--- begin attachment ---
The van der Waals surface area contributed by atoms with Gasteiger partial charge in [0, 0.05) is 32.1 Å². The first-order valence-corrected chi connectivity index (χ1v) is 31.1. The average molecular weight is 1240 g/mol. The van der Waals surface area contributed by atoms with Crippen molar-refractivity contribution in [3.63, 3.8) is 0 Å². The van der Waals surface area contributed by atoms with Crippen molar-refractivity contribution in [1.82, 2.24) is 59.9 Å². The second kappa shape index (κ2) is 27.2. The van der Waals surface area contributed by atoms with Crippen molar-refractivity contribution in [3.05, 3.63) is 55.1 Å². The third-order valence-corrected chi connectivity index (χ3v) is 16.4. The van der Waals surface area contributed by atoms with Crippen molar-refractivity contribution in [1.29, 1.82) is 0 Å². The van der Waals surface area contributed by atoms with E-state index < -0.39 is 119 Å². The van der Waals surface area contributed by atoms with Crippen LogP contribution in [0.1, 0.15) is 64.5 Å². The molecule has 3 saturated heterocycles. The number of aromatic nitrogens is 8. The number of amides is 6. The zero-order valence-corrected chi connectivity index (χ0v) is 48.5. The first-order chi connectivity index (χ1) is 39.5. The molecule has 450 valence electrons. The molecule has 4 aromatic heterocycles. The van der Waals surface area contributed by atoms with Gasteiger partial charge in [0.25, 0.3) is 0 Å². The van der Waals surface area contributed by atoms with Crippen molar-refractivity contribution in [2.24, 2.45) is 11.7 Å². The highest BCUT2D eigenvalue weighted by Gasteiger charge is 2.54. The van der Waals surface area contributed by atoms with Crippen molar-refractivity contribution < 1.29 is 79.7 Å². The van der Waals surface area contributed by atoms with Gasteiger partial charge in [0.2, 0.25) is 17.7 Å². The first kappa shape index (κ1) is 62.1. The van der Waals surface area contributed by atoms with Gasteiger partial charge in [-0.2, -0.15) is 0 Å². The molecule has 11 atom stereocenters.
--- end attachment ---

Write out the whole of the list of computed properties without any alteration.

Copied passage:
The van der Waals surface area contributed by atoms with Gasteiger partial charge in [0, 0.05) is 32.1 Å². The first-order valence-corrected chi connectivity index (χ1v) is 31.1. The average molecular weight is 1240 g/mol. The van der Waals surface area contributed by atoms with Crippen molar-refractivity contribution in [3.63, 3.8) is 0 Å². The van der Waals surface area contributed by atoms with Crippen molar-refractivity contribution in [1.82, 2.24) is 59.9 Å². The second kappa shape index (κ2) is 27.2. The van der Waals surface area contributed by atoms with Crippen molar-refractivity contribution in [3.05, 3.63) is 55.1 Å². The third-order valence-corrected chi connectivity index (χ3v) is 16.4. The van der Waals surface area contributed by atoms with Crippen molar-refractivity contribution in [1.29, 1.82) is 0 Å². The van der Waals surface area contributed by atoms with E-state index < -0.39 is 119 Å². The van der Waals surface area contributed by atoms with Crippen LogP contribution in [0.1, 0.15) is 64.5 Å². The molecule has 3 saturated heterocycles. The number of aromatic nitrogens is 8. The number of amides is 6. The zero-order valence-corrected chi connectivity index (χ0v) is 48.5. The first-order chi connectivity index (χ1) is 39.5. The molecule has 450 valence electrons. The molecule has 4 aromatic heterocycles. The van der Waals surface area contributed by atoms with Gasteiger partial charge in [0.25, 0.3) is 0 Å². The van der Waals surface area contributed by atoms with Crippen molar-refractivity contribution in [2.24, 2.45) is 11.7 Å². The highest BCUT2D eigenvalue weighted by Gasteiger charge is 2.54. The van der Waals surface area contributed by atoms with Crippen molar-refractivity contribution < 1.29 is 79.7 Å². The van der Waals surface area contributed by atoms with Gasteiger partial charge in [0.2, 0.25) is 17.7 Å². The first kappa shape index (κ1) is 62.1. The van der Waals surface area contributed by atoms with Gasteiger partial charge in [-0.2, -0.15) is 0 Å². The molecule has 11 atom stereocenters.